"Think outside the box," "Break down your walls," "Test your boundaries!"
Creative thinkers, evidently, have some issues with drawing lines around their blue-sky ideals. But if whatever ideas we're storming up are going to be useful, they need to have some boundaries around them.
Let's take a pressing real world problem as an example: contending with tuberculosis. Joseph V. Sinfield, Tim Gustafson, and Brian Hindo—three of the key people at the innovation consultancy Innosight—were recently brought in by the Lilly Foundation and the World Health organization for a massive two-day ideation session.
The goal, shared on the Sloan Review, was to build a plan for distributing the drugs to treat the 500,000 cases of multidrug-resistant tuberculosis that are active around the world. Only 20,000 of those cases currently have access to the right drugs.
So how did the best minds in global health form ideas? The very first step, the authors emphasized, was to define the problem and solution space—in other words, to make some borders.
Boundaries are crucial for all kinds of creativity. The syllabic structure and limitations of a haiku are what make the poem so powerful. Similarly, we need limits when we wade into brainstorming.
The Sloan authors agreed: "It’s important to delineate boundaries around both the problem (what exactly you’re proposing to solve) and the solution (what types of answers you seek and find acceptable)."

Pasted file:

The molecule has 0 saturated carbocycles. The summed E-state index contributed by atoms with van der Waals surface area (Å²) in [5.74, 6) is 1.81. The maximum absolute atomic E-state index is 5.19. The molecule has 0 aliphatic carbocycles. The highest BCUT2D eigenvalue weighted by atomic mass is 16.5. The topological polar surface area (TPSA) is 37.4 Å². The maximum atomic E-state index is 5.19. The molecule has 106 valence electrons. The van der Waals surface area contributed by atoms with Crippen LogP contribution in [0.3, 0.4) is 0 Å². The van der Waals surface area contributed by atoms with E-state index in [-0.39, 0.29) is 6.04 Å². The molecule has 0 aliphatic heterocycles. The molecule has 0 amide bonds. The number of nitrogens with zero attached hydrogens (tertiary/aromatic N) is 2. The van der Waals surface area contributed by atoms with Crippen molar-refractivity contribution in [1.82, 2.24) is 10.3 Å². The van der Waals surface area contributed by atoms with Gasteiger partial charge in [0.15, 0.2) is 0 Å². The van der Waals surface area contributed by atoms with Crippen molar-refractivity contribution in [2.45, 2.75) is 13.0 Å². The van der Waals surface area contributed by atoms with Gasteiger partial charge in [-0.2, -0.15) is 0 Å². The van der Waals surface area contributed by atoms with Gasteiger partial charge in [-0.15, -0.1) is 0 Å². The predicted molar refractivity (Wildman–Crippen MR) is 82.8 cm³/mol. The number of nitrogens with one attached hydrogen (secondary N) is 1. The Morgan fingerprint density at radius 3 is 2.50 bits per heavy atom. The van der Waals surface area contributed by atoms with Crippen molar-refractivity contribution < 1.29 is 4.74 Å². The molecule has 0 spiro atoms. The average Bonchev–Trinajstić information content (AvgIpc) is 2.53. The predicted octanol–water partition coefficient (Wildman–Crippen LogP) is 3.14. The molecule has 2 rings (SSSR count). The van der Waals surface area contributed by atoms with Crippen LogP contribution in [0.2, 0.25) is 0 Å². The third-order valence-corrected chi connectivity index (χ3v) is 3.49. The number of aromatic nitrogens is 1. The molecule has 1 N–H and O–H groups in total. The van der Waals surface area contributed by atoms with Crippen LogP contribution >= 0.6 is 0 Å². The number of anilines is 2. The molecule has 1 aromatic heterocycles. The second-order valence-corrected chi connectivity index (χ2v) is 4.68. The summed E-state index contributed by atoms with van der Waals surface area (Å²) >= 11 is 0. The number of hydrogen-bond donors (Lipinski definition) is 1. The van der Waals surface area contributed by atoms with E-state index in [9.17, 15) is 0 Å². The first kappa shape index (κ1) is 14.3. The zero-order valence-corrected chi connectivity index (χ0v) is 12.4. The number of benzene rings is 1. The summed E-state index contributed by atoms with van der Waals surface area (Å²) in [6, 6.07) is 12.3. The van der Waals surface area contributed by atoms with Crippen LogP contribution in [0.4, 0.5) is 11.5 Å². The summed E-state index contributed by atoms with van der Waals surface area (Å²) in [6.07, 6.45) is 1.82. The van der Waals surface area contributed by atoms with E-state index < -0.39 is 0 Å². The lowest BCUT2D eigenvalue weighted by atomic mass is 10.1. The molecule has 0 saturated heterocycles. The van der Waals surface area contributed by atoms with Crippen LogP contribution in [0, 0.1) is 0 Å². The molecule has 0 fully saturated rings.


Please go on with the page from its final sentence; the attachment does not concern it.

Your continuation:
The tuberculosis team first set boundaries for the problem. They focused on an issue they considered to have the most impact on patients—the drug supply chain—and ruled out other problems like diagnosis or drug development.
Next, they decided on parameters for their solutions. For one, solutions had to result in patient impact within three years. The team considered this a calculated risk because it might tamper down a more long-term solution, but they reasoned that quick, tangible wins were the more important goal.
Though they are indeed a limitation, boundaries stop stagnation in four ways:
A young Johnny Depp was slated to have a big role in Oliver Stone's Platoon, but you'd never know it—the director edited him almost entirely out of the film. His efforts ended up on the cutting room floor, a classic example of talent gone to waste.
Poet Laynie Brown insists that boundaries can free up creativity. By having to fit an idea into a rhythm scheme, writers are forced to become familiar with the music of the language, building a skill that could otherwise be left undeveloped.
Trying to beat your best time in running a mile is a lot more stimulating that just jogging around a park, and giving yourself 15 minutes to rifle through your inbox is much less soul-draining than losing an hour to your email.
As the Sloan authors emphasized, directed brainstorming is better than loose ideation because you're tying ideas to outcomes. By putting boundaries in place, the tuberculosis proposals were tailored to solutions.
Not long after the two-day meeting, the value of setting boundaries became clear. Within five months, the team's ideas received commitments of funding and piloting by prominent health organizations.
Hat tip: The Sloan Review